I want to finish by acknowledging Georgina Beyer, her undeniable belief in herself, her strength and resilience, and who achieved so much and inspired many. She was, a member of Parliament who supported progressive policies including the prostitution law reforms, civil unions and anti-discrimination laws, as well as being an elected mayor.

Mate kotahitanga e whai kaha ai tātou.
In unity we have strength.

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Cleaning out the cupboards

President Anne Daniels
NZNO Tōpūtanga Tapuhi Kaitiaki o Aotearoa

One of my first comments in Kaitaiki as President briefly looked at beginnings. Beginnings suggest there may be an end. It seems that organisations such as ours (NZNO), have natural life cycles. First there is a vision that becomes a reality or start-up when the organisation is formally founded. Next comes growth, followed by sustainability and relevance.

The last stage of an organisation is characterised by stagnation and renewal. It could be argued that NZNO has been at this stage. Our current organisation was founded when nursing was a very different profession than it is today. It reminds me of that feeling you get in spring and decide to clean out the cupboards and start afresh.

Thirty years ago (1 April 1993) NZNO was formed. The amalgamation of the Nurses’ Association and union was an attempt to reduce the dilution of our nursing voice. Disparate voices within our profession have allowed others to fill the void and speak for us in the past. Over the years NZNO work focused largely on beneficial change for its members within a health system structure imposed, dominated, and controlled by others.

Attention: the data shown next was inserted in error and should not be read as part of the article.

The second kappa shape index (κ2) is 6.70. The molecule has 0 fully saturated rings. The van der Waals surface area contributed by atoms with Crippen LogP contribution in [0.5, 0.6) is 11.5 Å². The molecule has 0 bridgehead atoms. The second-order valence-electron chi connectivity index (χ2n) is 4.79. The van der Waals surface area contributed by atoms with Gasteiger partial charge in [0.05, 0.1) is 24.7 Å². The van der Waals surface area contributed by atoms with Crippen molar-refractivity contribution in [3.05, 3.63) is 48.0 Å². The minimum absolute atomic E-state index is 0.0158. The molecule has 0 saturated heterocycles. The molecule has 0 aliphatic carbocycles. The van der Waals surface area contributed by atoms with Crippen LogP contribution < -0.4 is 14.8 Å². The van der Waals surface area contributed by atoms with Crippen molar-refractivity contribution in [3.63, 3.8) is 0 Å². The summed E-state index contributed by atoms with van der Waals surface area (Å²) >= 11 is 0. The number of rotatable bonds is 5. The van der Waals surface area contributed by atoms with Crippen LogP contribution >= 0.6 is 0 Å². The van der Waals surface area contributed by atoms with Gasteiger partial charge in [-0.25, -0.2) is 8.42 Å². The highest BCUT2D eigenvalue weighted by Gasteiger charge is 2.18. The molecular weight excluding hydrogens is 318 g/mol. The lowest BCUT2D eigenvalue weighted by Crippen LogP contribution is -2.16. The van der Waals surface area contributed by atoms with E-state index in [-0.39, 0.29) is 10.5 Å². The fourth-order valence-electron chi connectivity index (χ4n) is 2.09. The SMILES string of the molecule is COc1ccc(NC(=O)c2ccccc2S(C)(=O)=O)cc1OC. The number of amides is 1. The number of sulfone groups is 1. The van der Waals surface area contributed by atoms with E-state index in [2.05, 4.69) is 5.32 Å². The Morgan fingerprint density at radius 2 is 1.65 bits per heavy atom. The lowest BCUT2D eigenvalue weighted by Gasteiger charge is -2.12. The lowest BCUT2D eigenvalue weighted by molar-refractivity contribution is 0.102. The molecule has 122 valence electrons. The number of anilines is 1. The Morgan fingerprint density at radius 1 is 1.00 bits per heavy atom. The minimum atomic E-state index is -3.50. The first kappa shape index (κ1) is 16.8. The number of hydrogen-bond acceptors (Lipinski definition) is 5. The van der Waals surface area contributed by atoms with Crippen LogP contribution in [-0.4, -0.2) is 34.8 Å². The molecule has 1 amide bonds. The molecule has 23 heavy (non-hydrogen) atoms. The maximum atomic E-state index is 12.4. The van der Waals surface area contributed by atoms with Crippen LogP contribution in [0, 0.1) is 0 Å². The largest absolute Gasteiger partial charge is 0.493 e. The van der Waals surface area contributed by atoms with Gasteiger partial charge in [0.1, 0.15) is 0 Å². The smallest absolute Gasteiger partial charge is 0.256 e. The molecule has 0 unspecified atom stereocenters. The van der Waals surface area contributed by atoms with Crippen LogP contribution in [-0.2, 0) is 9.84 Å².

Today we must ask ourselves where we need to go as a union from here on in. If we hang on to the old ways of being, and do not clean out our cupboards by challenging the status quo within and without, we will become less relevant as an influential professional group in the health care discourses that will shape our future.

I would like to ask members whether they believe that our current infrastructure, systems, policies, and processes are fit for purpose. For some time now, members representing different sectors of NZNO, have been calling for change. What that change might look like is another question but this all poses an opportunity to look forward. How we make it happen is yet another question.

What I do know is that we need leadership to grow at our grassroots i.e. within our membership. That leadership must also be insightful, able to learn from our past and present so they can be owners of nursing and the role we take, in shaping our health system. Our current health system is not fit for purpose as it is not delivering health care which meets the needs of our indigenous and diverse nation, it remains medical-model-centric, and is a long way from eliminating the social determinant inequities that lead to poor health for many.

Change and real leadership go hand-in-hand. Our current and future leadership must be inclusive, collaborative, consistent in demonstrating tino rangitatiratanga from the start and going forward so we can build a new vision for the future of nursing in Aotearoa/New Zealand. Our union can bring that vision to fruition if we have the will and commitment to do so.